Start your cycling training 3 top tips to get your training off to a great start


Taking on a charity cycle is a unique challenge.

There’s nothing quite like being out in the fresh air, feeling the wind on your face and watching the scenery go by.

There will be tough moments on your journey but when you cross the finish line, you’ll know that you’ve achieved something amazing, both for yourself and for children across the UK.

We’ve teamed up with Full Potential, professional athletic coaches, to help every member of #TeamNSPCC get to the start line happy and healthy.

Every week we’ll bring you top cycling training tips. Every week you’ll get fitter and stronger until you’re ready to roll.

1. Get the balance right

When you’re preparing for a challenge, there’s always the temptation to launch yourself head-first into your training programme.

Our advice is to start slowly. You need to find a balance between training and the rest of your life. Training requires focus and commitment but it doesn’t have to take over.

Structure your training around your life, not vice versa. Don’t train hard every day as you’ll soon get very tired and very bored. By all means put some harder sessions in, just make sure you have easy or rest days too.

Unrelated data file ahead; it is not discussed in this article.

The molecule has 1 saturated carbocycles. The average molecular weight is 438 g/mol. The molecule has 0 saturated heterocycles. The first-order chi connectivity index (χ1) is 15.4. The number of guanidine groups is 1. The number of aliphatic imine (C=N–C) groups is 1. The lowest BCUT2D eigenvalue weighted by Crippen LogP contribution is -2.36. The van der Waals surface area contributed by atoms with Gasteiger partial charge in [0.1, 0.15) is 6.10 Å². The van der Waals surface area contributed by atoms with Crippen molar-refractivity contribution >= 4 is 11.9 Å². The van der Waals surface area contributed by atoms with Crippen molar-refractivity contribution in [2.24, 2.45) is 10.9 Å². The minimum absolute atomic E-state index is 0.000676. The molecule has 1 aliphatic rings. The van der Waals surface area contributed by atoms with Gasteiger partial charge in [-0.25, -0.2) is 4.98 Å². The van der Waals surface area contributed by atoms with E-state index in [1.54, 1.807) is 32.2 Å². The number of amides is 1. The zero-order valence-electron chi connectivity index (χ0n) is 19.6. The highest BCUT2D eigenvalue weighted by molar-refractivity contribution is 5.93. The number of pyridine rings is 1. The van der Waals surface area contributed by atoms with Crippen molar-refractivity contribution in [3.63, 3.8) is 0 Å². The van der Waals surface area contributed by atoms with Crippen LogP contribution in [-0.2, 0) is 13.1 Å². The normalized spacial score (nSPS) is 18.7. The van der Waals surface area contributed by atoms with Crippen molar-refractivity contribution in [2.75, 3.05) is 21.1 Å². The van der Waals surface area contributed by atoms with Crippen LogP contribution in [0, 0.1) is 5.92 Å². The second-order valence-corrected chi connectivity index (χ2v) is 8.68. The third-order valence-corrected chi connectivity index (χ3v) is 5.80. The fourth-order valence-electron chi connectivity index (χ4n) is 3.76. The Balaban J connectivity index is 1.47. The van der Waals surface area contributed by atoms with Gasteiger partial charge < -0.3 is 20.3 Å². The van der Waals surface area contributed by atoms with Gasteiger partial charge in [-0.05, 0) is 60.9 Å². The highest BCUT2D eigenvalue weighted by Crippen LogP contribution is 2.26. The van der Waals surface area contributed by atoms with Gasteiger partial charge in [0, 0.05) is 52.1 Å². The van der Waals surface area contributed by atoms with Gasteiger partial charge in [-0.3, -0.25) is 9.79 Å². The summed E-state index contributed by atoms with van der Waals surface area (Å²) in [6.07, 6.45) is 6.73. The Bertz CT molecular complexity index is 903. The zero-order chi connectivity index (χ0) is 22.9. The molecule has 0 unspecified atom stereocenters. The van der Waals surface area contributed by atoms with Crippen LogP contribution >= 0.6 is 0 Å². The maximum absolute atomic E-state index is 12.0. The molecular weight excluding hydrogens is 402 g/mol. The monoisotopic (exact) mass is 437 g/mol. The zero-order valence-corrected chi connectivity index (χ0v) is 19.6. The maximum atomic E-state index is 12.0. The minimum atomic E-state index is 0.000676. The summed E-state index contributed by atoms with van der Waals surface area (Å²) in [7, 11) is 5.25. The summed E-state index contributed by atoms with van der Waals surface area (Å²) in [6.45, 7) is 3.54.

2. See the big picture

Getting ready to cycle a long distance is tougher than you think. Unless you’re a seasoned cyclist, you’ll likely be using muscles that you haven’t used before. You’ll ache in unusual places. Sometimes you’ll get off the bike and your legs will feel like jelly.

There will be ups and downs along the way. Some training sessions will be brilliant, some will be horrible. It happens to us all.

See your training as a big picture where each week you paint a little bit more to make it more complete.

3. Track your progress

Write down all your cycles and how you felt after each one. It’s an excellent way to track what’s working and what isn’t.

It’s also great for some extra motivation. If you ever feel like you’re struggling and the last thing you want to do is get back on the bike, then you can look back at your journey and see how far you’ve progressed.